The claim makes some sense. Due to the business model employed by the studios, titles still in cinemas are usually not available for consumption elsewhere, meaning that it’s impossible to compete for that business.
As a result, much time and effort is expended trying to stop people recording (‘camming’) movies in theaters. In the United States it’s an extremely serious offense punishable by jail time, and over in the UK those who record and then upload to the Internet can receive the same treatment.
The job of catching these people has usually fallen to two UK bodies – The Federation Against Copyright Theft (FACT) and the Film Distributors’ Association (FDA). In the past, the FDA fully sponsored a dedicated FACT investigator with duties that included staff training and building relationships with the police. Now, however, things are on the move.
The FDA says it has launched a new anti-piracy unit. Titled the Film Content Protection Agency, it will take over the work previously carried out by FACT. According to Screen Daily, several of FACT’s theatrical experts will be rolled into the new unit.
Back in May, it was announced that Hollywood will withdraw its funding for FACT, ending a 30-year relationship and depriving the anti-piracy group of 50% of its budget. Now it appears that the Motion Picture Association has thrown its support behind the FDA’s new unit instead.
“Cinema security is a key priority for the industry and the MPA welcomes this important step by FDA,” said Stan McCoy, MPA president and managing director for EMEA.
“We will work closely with the new unit to analyze threats and offer practical support as it fulfils its UK-wide remit on behalf of film distributors and other partners.”
According to the UK’s Companies House, the Film Content Protection Agency was formed as a limited company during the summer, registered to the FDA’s Kingly Street address in London.
At the time of incorporation, the FCPA had a single director, 85-year-old Barbara Kahan, who remained in the role for a whole day and then resigned. Kahan is rather active for an octagenarian. According to the government, she’s held posts in more than 18,000 companies.
It’s possible that Kahan set up the new anti-piracy company and then resigned, but that left FCPA without any directors or people with significant control. What’s also problematic is the state of the new website set up to promote the new anti-piracy group.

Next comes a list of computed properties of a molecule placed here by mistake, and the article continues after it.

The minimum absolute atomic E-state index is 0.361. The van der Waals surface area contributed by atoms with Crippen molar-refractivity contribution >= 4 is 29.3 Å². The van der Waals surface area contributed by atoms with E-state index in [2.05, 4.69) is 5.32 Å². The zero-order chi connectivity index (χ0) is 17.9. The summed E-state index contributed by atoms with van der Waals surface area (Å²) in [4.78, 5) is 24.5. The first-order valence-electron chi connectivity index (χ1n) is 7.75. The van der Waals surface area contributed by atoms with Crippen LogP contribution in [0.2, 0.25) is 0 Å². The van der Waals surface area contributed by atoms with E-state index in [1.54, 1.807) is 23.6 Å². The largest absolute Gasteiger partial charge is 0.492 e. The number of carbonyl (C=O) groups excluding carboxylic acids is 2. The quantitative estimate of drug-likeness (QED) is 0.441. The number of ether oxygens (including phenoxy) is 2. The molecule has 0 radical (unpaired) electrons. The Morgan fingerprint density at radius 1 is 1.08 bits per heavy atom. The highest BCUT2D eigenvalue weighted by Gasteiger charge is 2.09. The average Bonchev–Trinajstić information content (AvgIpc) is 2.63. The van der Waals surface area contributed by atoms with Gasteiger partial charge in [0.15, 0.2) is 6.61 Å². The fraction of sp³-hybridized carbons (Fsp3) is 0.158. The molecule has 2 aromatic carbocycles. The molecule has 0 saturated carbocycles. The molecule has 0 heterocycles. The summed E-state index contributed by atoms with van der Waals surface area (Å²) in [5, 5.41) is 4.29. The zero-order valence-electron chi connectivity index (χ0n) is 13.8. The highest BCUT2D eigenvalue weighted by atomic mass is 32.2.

Currently it’s completely non-functional, having gone down sometime in the past couple of days. However, when the site was up it was providing information on the unit and detailing its goals. While most of the claims seemed fairly accurate, one particular section caught our eye.
Titled “It’s the Law”, the section stated that “The penalty for online copyright theft is up to a maximum of 10 years’ imprisonment and/or an unlimited fine – in line with the theft of physical goods.”
Search snapshot of the currently-down site
While all anti-piracy outfits hope this will indeed become true in the months to come, the above statement is certainly not accurate under current UK law.
Ignoring the deliberate replacement of ‘infringement’ with ‘theft’ (which is not helpful when advising the public about legal matters), the current maximum prison sentence in the UK for online infringement is two years.
Only time will tell how the new anti-piracy unit will manifest itself but it seems likely that it will maintain the same pressure applied for years by FACT, but under a new banner.
FDA President Lord Puttnam welcomed the creation of the new unit.
“I’m delighted this new unit is up and running,” said FDA President Lord Puttnam.
“It’s an important addition to the distributors’ armoury in safeguarding theatrical releases and enabling UK audiences to enjoy films to their maximum effect in legitimate formats.”
Update: Site is back up, misleading legal advice intact.